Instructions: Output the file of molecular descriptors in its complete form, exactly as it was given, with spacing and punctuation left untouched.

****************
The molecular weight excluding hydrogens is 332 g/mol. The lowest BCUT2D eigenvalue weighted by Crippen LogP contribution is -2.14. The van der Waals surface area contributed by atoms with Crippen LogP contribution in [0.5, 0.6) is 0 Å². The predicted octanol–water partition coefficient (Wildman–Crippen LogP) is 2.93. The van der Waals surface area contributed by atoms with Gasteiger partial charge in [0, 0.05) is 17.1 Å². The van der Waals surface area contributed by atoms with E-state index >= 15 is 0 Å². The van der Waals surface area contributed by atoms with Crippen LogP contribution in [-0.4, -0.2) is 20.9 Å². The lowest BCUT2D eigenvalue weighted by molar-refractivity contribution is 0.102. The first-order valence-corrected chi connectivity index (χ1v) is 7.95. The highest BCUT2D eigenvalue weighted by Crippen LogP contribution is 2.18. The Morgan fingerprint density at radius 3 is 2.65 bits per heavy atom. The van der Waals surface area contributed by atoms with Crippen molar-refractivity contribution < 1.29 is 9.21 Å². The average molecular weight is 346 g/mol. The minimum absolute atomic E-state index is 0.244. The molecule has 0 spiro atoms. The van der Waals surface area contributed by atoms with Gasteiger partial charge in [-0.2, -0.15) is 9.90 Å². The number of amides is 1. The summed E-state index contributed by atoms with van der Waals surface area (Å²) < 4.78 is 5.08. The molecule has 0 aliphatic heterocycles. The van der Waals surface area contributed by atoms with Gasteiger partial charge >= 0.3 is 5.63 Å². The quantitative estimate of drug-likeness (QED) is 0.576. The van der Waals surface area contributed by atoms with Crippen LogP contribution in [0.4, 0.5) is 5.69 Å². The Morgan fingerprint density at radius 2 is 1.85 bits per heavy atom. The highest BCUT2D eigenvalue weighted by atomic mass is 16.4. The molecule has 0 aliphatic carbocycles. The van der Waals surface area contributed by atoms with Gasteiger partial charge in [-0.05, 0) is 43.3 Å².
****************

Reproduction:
The molecular weight excluding hydrogens is 332 g/mol. The lowest BCUT2D eigenvalue weighted by Crippen LogP contribution is -2.14. The van der Waals surface area contributed by atoms with Crippen LogP contribution in [0.5, 0.6) is 0 Å². The predicted octanol–water partition coefficient (Wildman–Crippen LogP) is 2.93. The van der Waals surface area contributed by atoms with Gasteiger partial charge in [0, 0.05) is 17.1 Å². The van der Waals surface area contributed by atoms with E-state index >= 15 is 0 Å². The van der Waals surface area contributed by atoms with Crippen LogP contribution in [-0.4, -0.2) is 20.9 Å². The lowest BCUT2D eigenvalue weighted by molar-refractivity contribution is 0.102. The first-order valence-corrected chi connectivity index (χ1v) is 7.95. The highest BCUT2D eigenvalue weighted by Crippen LogP contribution is 2.18. The Morgan fingerprint density at radius 3 is 2.65 bits per heavy atom. The van der Waals surface area contributed by atoms with Crippen molar-refractivity contribution < 1.29 is 9.21 Å². The average molecular weight is 346 g/mol. The minimum absolute atomic E-state index is 0.244. The molecule has 0 spiro atoms. The van der Waals surface area contributed by atoms with Gasteiger partial charge in [-0.2, -0.15) is 9.90 Å². The number of amides is 1. The summed E-state index contributed by atoms with van der Waals surface area (Å²) < 4.78 is 5.08. The molecule has 0 aliphatic heterocycles. The van der Waals surface area contributed by atoms with Gasteiger partial charge >= 0.3 is 5.63 Å². The quantitative estimate of drug-likeness (QED) is 0.576. The van der Waals surface area contributed by atoms with Crippen LogP contribution in [0.4, 0.5) is 5.69 Å². The Morgan fingerprint density at radius 2 is 1.85 bits per heavy atom. The highest BCUT2D eigenvalue weighted by atomic mass is 16.4. The molecule has 0 aliphatic carbocycles. The van der Waals surface area contributed by atoms with Gasteiger partial charge in [-0.05, 0) is 43.3 Å².